## Abstract

Transformation optics is a recently appreciated methodology for the design of complex media that control the propagation of electromagnetic and other types of waves. The transformation optical technique involves the use of coordinate transformations applied to some region of space, providing a conceptual means to redirect the flow of waves. Successfully designed devices to date have made use of transformations acting on passive space only; however, the technique can also be applied when source distributions (e.g., current and charge) are included within the space being transformed. In this paper we present examples of source transformations that illustrate the potential of these expanded transformation optical methods. In particular, using finite-element full-wave simulations, we confirm the restoration of dipole radiation patterns from both a distorted ‘pin-wheel’ antenna and a bent dipole partially occluded by a cylindrical scatterer. We propose the technique of source transformations as a powerful approach for antenna design, especially in relation to conformal antennas.

©2008 Optical Society of America

## 1. Introduction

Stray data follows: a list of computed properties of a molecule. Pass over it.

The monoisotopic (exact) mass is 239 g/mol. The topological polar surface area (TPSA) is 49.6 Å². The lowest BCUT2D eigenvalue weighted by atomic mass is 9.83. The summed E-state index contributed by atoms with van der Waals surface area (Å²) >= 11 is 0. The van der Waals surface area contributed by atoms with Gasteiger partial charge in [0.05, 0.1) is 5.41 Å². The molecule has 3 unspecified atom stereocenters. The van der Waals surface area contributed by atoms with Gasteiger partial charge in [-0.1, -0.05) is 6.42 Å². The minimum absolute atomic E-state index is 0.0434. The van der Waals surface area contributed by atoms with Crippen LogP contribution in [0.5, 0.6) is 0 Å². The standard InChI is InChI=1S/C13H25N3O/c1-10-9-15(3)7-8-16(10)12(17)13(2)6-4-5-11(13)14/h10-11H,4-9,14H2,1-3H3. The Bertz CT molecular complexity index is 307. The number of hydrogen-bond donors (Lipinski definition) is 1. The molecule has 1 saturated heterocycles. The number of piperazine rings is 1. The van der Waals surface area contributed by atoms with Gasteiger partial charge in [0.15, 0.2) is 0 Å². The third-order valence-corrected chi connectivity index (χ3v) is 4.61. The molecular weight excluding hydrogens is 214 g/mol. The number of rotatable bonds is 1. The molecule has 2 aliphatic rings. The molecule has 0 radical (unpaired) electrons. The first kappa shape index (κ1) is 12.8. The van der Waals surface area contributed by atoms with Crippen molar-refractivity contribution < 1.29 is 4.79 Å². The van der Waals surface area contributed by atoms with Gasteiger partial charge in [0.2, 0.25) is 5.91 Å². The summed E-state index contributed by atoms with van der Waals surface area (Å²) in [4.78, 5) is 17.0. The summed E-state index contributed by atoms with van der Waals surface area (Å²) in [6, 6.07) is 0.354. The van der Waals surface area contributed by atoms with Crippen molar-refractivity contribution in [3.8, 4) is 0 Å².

The technique of transformation optics was recently introduced as a conceptual means of designing complex electromagnetic media having unique functionality [1]. Underlying the method, a coordinate transformation is generated and applied to some region of space where the trajectories and propagation characteristics of electromagnetic waves are to be modified. [2] In the transformed coordinates the light appears to bend, and there are simple tools which utilize the underlying symmetries of Maxwell’s equations to allow one to translate this apparent bending of the light into actual behavior through the introduction of materials.[3]–[5]. This symmetry of Maxwell’s equations under coordinate transformations is well understood and has been used previously, for example, as a computational technique in numerical simulations [6]. However, given the relatively complex material specifications that arise from the transformations (the required materials are generally anisotropic with independently spatially varying permittivity and permeability tensor elements) an actual physical implementation might have been deemed unfeasible. The emergence of metamaterials has dramatically changed that perspective. Metamaterials are artificially structured materials that offer a much broader range of electromagnetic response than naturally available materials, and which can be engineered with great precision [7]. The implementation of a metamaterial “invisibility cloak” was demonstrated at microwave frequencies in 2006, illustrating the potential for metamaterials to be the enabling technology in realizing transformation optical designs [8].